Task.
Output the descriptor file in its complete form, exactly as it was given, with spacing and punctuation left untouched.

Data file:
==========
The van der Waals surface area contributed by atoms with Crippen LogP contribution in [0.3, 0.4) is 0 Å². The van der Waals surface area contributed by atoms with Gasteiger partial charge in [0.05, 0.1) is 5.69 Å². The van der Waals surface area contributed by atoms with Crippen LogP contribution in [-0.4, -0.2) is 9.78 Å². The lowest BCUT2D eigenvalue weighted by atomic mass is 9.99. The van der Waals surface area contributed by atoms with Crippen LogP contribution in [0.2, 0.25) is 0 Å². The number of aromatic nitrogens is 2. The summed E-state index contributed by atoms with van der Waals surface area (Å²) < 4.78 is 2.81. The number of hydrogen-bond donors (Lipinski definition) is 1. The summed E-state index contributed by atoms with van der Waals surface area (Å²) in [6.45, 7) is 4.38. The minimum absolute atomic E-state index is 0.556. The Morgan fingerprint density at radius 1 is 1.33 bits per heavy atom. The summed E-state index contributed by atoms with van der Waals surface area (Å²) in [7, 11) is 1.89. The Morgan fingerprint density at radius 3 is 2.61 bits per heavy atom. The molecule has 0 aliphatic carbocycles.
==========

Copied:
The van der Waals surface area contributed by atoms with Crippen LogP contribution in [0.3, 0.4) is 0 Å². The van der Waals surface area contributed by atoms with Gasteiger partial charge in [0.05, 0.1) is 5.69 Å². The van der Waals surface area contributed by atoms with Crippen LogP contribution in [-0.4, -0.2) is 9.78 Å². The lowest BCUT2D eigenvalue weighted by atomic mass is 9.99. The van der Waals surface area contributed by atoms with Crippen LogP contribution in [0.2, 0.25) is 0 Å². The number of aromatic nitrogens is 2. The summed E-state index contributed by atoms with van der Waals surface area (Å²) < 4.78 is 2.81. The number of hydrogen-bond donors (Lipinski definition) is 1. The summed E-state index contributed by atoms with van der Waals surface area (Å²) in [6.45, 7) is 4.38. The minimum absolute atomic E-state index is 0.556. The Morgan fingerprint density at radius 1 is 1.33 bits per heavy atom. The summed E-state index contributed by atoms with van der Waals surface area (Å²) in [7, 11) is 1.89. The Morgan fingerprint density at radius 3 is 2.61 bits per heavy atom. The molecule has 0 aliphatic carbocycles.